A new lawsuit in Florida is testing the Trump administration policies meant to exert pressure on cities and counties that refuse to cooperate with Immigration and Customs Enforcement (ICE) detainers. In essence, the detainers will ask local authorities to hold people in jail on behalf of ICE, who then arrests them. Sanctuary cities that do not comply have been threatened with the withholding of federal funding since the president issued an executive order during his first week in office.
Miami-Dade County chose to comply with the executive order. Mayor Carlos A. Gimenez did not want to forfeit federal funding and directed the City Corrections Department to honor any detainment requests from ICE. The plaintiff in the lawsuit against the Mayor and Miami-Dade County was being held in a domestic dispute that was later dropped. Although he posted bail, he was held overnight in custody because of suspicions that he was an undocumented. In fact, he is a U.S. citizen who was born in Honduras and obtained his citizenship through his father, who is also a U.S. citizen. He was let go after the government realized they had made a mistake.
The lawsuit filed against the county makes the case that the county violated the plaintiff’s Fourth Amendment rights against unlawful seizure. Many sanctuary cities and immigration lawyers have argued that detainers violate the Fourth Amendment because the burden of proof is negligible compared to other documents like an arrest warrant, which must be signed by a judge.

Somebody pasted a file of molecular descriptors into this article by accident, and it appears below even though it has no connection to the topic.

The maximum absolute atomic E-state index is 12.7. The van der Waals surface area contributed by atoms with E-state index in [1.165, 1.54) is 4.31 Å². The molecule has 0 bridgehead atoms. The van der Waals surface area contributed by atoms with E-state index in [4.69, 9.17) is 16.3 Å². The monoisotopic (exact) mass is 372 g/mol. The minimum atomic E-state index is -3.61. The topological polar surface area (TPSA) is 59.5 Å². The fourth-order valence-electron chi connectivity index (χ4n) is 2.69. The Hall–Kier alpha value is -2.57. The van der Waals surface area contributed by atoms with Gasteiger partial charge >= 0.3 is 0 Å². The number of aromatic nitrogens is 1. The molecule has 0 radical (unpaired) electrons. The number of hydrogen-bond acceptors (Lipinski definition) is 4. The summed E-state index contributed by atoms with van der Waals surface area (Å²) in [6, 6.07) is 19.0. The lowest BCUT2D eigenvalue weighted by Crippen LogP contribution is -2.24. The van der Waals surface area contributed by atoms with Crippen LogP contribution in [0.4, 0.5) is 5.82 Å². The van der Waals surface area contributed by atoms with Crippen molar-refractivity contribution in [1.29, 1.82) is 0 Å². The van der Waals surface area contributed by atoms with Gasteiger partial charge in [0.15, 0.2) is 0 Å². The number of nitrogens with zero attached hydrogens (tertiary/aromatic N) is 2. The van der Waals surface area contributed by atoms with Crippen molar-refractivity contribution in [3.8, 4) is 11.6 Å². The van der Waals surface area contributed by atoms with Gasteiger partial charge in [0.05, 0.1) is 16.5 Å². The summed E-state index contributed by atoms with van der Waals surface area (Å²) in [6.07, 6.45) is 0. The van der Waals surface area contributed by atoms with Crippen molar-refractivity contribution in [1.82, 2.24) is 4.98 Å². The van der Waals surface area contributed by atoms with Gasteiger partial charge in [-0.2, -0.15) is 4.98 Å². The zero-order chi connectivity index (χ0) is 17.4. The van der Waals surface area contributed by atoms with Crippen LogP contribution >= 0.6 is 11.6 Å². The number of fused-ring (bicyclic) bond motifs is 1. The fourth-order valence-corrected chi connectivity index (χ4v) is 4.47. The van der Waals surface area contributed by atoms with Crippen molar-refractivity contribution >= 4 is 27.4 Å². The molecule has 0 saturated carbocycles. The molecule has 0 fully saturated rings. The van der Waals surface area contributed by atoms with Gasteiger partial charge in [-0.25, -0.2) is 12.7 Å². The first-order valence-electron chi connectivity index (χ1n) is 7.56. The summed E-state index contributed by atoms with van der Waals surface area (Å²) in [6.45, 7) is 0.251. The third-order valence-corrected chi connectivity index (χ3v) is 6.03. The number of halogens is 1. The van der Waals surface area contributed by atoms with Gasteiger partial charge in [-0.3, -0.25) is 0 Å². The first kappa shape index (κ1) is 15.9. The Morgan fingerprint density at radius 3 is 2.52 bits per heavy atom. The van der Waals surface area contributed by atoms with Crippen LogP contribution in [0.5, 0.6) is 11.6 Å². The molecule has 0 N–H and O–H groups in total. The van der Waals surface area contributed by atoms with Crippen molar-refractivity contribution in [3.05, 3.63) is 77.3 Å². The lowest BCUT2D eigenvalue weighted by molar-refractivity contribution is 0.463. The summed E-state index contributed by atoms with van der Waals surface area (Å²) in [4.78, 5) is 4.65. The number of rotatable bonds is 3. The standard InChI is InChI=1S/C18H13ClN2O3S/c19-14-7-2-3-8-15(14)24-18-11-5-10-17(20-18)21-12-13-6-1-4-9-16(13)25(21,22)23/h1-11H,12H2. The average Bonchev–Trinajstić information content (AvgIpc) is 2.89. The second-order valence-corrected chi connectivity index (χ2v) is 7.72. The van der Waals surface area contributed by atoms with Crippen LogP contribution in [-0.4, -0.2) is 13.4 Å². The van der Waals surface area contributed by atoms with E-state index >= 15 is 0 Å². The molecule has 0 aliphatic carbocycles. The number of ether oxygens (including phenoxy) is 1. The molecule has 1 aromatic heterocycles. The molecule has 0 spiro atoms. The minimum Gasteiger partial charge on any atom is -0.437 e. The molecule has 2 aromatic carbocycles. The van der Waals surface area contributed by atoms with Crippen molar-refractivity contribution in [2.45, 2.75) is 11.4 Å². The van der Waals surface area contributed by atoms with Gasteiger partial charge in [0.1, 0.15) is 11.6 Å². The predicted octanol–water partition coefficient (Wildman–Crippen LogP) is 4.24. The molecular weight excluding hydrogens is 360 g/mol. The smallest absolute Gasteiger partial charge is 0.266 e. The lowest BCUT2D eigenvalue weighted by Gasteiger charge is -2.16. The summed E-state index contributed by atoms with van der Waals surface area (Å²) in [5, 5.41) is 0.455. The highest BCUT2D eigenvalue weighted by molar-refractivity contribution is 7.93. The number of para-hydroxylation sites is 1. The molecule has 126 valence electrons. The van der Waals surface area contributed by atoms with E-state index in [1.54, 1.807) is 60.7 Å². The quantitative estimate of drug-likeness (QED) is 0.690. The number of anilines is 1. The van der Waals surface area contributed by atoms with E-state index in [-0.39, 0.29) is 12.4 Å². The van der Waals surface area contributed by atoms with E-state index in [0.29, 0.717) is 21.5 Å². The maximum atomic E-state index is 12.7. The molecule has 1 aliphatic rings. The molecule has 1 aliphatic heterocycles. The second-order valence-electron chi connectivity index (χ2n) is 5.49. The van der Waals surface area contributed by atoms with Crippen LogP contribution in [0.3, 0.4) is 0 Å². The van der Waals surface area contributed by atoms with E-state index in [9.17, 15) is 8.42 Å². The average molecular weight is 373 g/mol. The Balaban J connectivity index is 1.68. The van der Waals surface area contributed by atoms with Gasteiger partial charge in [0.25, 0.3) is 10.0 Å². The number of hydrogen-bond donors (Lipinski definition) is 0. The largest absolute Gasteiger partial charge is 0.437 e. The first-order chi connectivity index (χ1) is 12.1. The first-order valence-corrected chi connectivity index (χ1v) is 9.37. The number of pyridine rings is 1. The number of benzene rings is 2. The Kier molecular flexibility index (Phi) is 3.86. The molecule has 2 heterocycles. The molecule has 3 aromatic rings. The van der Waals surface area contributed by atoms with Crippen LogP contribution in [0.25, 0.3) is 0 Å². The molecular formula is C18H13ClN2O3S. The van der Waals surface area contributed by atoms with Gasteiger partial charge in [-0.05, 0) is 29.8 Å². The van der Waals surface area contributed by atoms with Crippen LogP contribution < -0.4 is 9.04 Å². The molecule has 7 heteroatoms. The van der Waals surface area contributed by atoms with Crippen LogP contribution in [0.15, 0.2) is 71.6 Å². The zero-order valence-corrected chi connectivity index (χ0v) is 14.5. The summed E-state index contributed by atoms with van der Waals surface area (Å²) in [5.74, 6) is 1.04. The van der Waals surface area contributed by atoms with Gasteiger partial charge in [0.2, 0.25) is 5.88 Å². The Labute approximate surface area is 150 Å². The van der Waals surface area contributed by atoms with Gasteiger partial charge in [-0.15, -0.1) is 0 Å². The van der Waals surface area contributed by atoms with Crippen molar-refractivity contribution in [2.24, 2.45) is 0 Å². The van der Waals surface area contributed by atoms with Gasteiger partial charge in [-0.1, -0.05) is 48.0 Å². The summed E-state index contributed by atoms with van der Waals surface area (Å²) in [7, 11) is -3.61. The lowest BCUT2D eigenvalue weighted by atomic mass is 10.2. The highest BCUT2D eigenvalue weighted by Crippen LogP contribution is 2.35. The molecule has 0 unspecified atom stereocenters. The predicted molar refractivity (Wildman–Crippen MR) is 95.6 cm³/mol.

The Obama administration made similar detainer requests which spurred complaints against municipalities. Cities and counties like Miami-Dade find themselves possibly losing out on funding if they do not comply with detainers, and being sued by citizens when they do. According to Cecilia Wang, Deputy Director of the American Civil Liberties Union, there are now more than 350 police departments that have instituted policies requiring the careful review of detainer requests before deciding to comply with them. Some have a policy to disregard the requests entirely.
In April, a federal judge temporarily blocked the president’s ability to deny federal funds to sanctuary cities. The House of Representatives then countered by passing a bill that would make it easier for Trump and localities that honor detainer requests to survive legal challenges. Although the bill passed in the House easily, it must also pass through the Senate.
Advocates for immigrants say a higher standard of evidence must be required to hold someone in custody. The plaintiff in the Miami-Dade case has been a victim of an immigration enforcement mistake once before in 2015 when a deportation case against him was started and then closed when authorities realized he was a citizen. He is now seeking financial damages from the county.
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